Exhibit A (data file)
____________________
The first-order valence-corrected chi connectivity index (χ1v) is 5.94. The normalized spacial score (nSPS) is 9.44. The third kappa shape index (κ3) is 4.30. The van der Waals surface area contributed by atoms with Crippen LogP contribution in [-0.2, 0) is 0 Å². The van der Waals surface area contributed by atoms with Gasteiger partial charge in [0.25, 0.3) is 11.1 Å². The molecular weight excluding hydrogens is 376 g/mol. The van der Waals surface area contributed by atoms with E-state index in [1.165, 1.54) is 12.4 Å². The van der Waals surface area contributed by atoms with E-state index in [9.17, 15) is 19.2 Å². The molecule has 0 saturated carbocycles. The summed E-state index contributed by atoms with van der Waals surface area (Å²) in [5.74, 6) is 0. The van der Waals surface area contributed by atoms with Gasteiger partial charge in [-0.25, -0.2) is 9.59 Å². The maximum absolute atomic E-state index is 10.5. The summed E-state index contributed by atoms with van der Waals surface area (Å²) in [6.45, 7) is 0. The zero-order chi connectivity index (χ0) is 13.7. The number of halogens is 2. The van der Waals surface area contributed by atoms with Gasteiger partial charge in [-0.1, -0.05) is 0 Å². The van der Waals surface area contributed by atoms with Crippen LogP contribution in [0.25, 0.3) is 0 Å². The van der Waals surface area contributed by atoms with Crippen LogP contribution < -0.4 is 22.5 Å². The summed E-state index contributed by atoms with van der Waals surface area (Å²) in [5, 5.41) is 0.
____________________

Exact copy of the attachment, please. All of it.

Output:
The first-order valence-corrected chi connectivity index (χ1v) is 5.94. The normalized spacial score (nSPS) is 9.44. The third kappa shape index (κ3) is 4.30. The van der Waals surface area contributed by atoms with Crippen LogP contribution in [-0.2, 0) is 0 Å². The van der Waals surface area contributed by atoms with Gasteiger partial charge in [0.25, 0.3) is 11.1 Å². The molecular weight excluding hydrogens is 376 g/mol. The van der Waals surface area contributed by atoms with E-state index in [1.165, 1.54) is 12.4 Å². The van der Waals surface area contributed by atoms with E-state index in [9.17, 15) is 19.2 Å². The molecule has 0 saturated carbocycles. The summed E-state index contributed by atoms with van der Waals surface area (Å²) in [5.74, 6) is 0. The van der Waals surface area contributed by atoms with Gasteiger partial charge in [-0.25, -0.2) is 9.59 Å². The maximum absolute atomic E-state index is 10.5. The summed E-state index contributed by atoms with van der Waals surface area (Å²) in [6.45, 7) is 0. The zero-order chi connectivity index (χ0) is 13.7. The number of halogens is 2. The van der Waals surface area contributed by atoms with Gasteiger partial charge in [-0.1, -0.05) is 0 Å². The van der Waals surface area contributed by atoms with Crippen LogP contribution in [0.25, 0.3) is 0 Å². The van der Waals surface area contributed by atoms with Crippen LogP contribution < -0.4 is 22.5 Å². The summed E-state index contributed by atoms with van der Waals surface area (Å²) in [5, 5.41) is 0.